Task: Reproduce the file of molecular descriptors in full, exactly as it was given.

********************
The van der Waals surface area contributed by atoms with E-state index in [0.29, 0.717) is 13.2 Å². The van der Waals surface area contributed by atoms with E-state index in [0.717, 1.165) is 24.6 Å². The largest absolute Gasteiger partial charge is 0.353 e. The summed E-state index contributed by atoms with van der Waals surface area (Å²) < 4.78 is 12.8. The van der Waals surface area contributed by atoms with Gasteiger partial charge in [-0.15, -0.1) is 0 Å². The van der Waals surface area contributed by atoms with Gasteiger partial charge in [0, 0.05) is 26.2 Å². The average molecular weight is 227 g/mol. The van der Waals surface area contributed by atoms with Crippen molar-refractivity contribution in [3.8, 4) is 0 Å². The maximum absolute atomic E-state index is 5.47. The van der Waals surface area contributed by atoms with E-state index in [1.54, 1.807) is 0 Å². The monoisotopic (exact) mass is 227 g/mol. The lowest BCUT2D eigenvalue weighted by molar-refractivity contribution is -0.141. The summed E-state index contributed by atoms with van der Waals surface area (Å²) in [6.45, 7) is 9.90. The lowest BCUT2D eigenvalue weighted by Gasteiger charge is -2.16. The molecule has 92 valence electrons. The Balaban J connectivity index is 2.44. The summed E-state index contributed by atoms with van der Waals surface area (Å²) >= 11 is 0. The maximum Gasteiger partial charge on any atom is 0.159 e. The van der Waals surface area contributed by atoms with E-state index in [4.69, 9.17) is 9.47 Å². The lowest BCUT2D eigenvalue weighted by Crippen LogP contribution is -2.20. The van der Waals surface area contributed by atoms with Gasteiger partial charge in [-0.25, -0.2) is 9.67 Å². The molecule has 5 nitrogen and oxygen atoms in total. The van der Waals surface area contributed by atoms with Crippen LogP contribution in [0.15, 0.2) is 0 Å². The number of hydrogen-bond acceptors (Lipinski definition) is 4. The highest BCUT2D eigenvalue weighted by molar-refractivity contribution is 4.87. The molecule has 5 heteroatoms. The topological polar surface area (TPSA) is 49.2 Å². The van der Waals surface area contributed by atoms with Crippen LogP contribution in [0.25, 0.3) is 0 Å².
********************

The van der Waals surface area contributed by atoms with E-state index in [0.29, 0.717) is 13.2 Å². The van der Waals surface area contributed by atoms with E-state index in [0.717, 1.165) is 24.6 Å². The largest absolute Gasteiger partial charge is 0.353 e. The summed E-state index contributed by atoms with van der Waals surface area (Å²) < 4.78 is 12.8. The van der Waals surface area contributed by atoms with Gasteiger partial charge in [-0.15, -0.1) is 0 Å². The van der Waals surface area contributed by atoms with Gasteiger partial charge in [0, 0.05) is 26.2 Å². The average molecular weight is 227 g/mol. The van der Waals surface area contributed by atoms with Crippen molar-refractivity contribution in [3.8, 4) is 0 Å². The maximum absolute atomic E-state index is 5.47. The van der Waals surface area contributed by atoms with E-state index in [1.54, 1.807) is 0 Å². The monoisotopic (exact) mass is 227 g/mol. The lowest BCUT2D eigenvalue weighted by molar-refractivity contribution is -0.141. The summed E-state index contributed by atoms with van der Waals surface area (Å²) in [6.45, 7) is 9.90. The lowest BCUT2D eigenvalue weighted by Gasteiger charge is -2.16. The molecule has 92 valence electrons. The Balaban J connectivity index is 2.44. The summed E-state index contributed by atoms with van der Waals surface area (Å²) >= 11 is 0. The maximum Gasteiger partial charge on any atom is 0.159 e. The van der Waals surface area contributed by atoms with E-state index in [4.69, 9.17) is 9.47 Å². The lowest BCUT2D eigenvalue weighted by Crippen LogP contribution is -2.20. The van der Waals surface area contributed by atoms with Gasteiger partial charge in [-0.25, -0.2) is 9.67 Å². The molecule has 5 nitrogen and oxygen atoms in total. The van der Waals surface area contributed by atoms with Crippen LogP contribution in [0.15, 0.2) is 0 Å². The number of hydrogen-bond acceptors (Lipinski definition) is 4. The highest BCUT2D eigenvalue weighted by molar-refractivity contribution is 4.87. The molecule has 5 heteroatoms. The topological polar surface area (TPSA) is 49.2 Å². The van der Waals surface area contributed by atoms with Crippen LogP contribution in [0.25, 0.3) is 0 Å².